Mark Briggs then spoke about Advanced Therapy in Wales and Cancer Services. We all know the Health care system is unsustainable. We need fundamental change, new techniques, new approaches. He spoke of the successes in cell and gene therapies. All the individuals on screen were terminal but around 40 % have now been given an extra life through research…..

So maybe if you see if you’ve inherited a certain gene it can be targeted to prevent future disease. The need for close partnerships involves education of everyone to make the right decision that suits them.

He gave a lovely quote:

If KPI’s we’re measured in inches, we’d have lots of success , but sadly there are many written documents that are often unread.”

Much better speaker……

Jill Pearcey from ABPI (association of British Pharmaceutical Industry) was up next who’s talk was around the new publication Working with patients and patients organisations.

No one should need to be an expert in the industry to read a document that talks about public involvement. Clear language is so important. Payment issues are covered in this new document. The document covers 6 themes – Principles, Definitions, Events and meetings, Research & Development, Product launches and Payment. I liked the way Jill covered and stressed, “Explaining why’ something happens as it does. Because if people understand why, they are better informed and understand the process better. It’s published today on the ABPI web site.

Jon Spires from Autistica, the UK’s Autistic research charity, spoke next about their relationship with Industry. They’ve had a very strong involvement in partnership with the public. Again, language is important and he spoke about ‘autistic people’, not patients. Interesting that they never use ‘people with autism ‘……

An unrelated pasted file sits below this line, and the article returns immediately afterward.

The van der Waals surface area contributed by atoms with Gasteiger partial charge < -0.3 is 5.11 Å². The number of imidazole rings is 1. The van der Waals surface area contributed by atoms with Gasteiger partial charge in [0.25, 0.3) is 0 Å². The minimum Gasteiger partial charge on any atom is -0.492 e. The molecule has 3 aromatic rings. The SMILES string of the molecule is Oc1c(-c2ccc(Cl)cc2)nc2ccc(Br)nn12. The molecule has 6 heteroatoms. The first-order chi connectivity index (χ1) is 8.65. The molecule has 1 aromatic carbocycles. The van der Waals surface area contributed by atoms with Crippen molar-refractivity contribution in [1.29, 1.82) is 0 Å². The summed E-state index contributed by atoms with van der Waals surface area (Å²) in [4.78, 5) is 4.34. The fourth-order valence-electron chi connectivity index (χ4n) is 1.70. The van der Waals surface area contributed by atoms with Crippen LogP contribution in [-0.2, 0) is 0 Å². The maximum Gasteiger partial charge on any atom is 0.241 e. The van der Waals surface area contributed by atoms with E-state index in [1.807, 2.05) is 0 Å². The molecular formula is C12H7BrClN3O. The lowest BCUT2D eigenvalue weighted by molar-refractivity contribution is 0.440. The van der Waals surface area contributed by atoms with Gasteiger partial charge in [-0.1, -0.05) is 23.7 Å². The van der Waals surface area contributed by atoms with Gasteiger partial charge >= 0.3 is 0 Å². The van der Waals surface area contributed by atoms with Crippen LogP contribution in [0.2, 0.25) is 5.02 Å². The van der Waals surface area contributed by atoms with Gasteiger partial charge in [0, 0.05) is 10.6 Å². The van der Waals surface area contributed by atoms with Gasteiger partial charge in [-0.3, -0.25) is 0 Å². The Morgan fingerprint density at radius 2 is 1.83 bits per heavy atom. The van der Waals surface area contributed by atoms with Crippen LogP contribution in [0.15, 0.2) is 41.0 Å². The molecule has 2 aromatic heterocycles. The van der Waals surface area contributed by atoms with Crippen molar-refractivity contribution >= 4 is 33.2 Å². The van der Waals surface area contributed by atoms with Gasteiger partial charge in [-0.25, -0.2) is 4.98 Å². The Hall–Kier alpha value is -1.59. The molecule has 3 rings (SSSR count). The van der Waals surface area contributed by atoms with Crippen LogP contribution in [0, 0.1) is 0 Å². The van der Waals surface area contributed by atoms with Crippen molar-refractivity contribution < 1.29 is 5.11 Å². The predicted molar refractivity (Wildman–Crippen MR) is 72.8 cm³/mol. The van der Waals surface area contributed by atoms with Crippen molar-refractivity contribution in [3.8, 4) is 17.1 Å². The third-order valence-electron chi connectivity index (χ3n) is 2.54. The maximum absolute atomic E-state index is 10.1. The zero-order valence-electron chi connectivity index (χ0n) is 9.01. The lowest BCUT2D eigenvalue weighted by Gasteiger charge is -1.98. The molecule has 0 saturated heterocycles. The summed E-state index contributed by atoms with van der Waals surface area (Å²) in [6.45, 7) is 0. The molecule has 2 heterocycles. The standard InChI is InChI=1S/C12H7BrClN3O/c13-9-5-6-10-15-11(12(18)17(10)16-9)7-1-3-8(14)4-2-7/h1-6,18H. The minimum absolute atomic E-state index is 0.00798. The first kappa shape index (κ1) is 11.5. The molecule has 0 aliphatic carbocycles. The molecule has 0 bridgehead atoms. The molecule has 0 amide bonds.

There were then break out sessions and I was asked to be recorded for the Collaboration research taking place by the NIHR. They are hoping to capture lots of personal stories and the question asked went something like.

What’s been the biggest impact from being involved with research?”

My response was that it was two fold. For me personally it had given me a sense of worth, value and purpose again. But also it enables the researchers to see the reality of their research; their research question may sound brilliant in theory, but if it won’t work in practice, what’s the value. It’s a two way process of knowledge sharing.

Always interesting to hear how other communities work, the issues they’ve found and the language that group prefer. Sadly I had to leave at lunch time to head for the final event of the week in Gerrards Cross.

What was abundantly clear was including ‘experts by experience’ no matter what the condition, is a winning solution when viewed as a partnership. I met some wonderful people with wonderful stories and listened to a myriad of different specialist researchers in different conditions.  It was so nice that it wasn’t dementia focused as it meant I met new people related to different conditions and we all had one thing in common – that we want to make change happen…….fabulous…….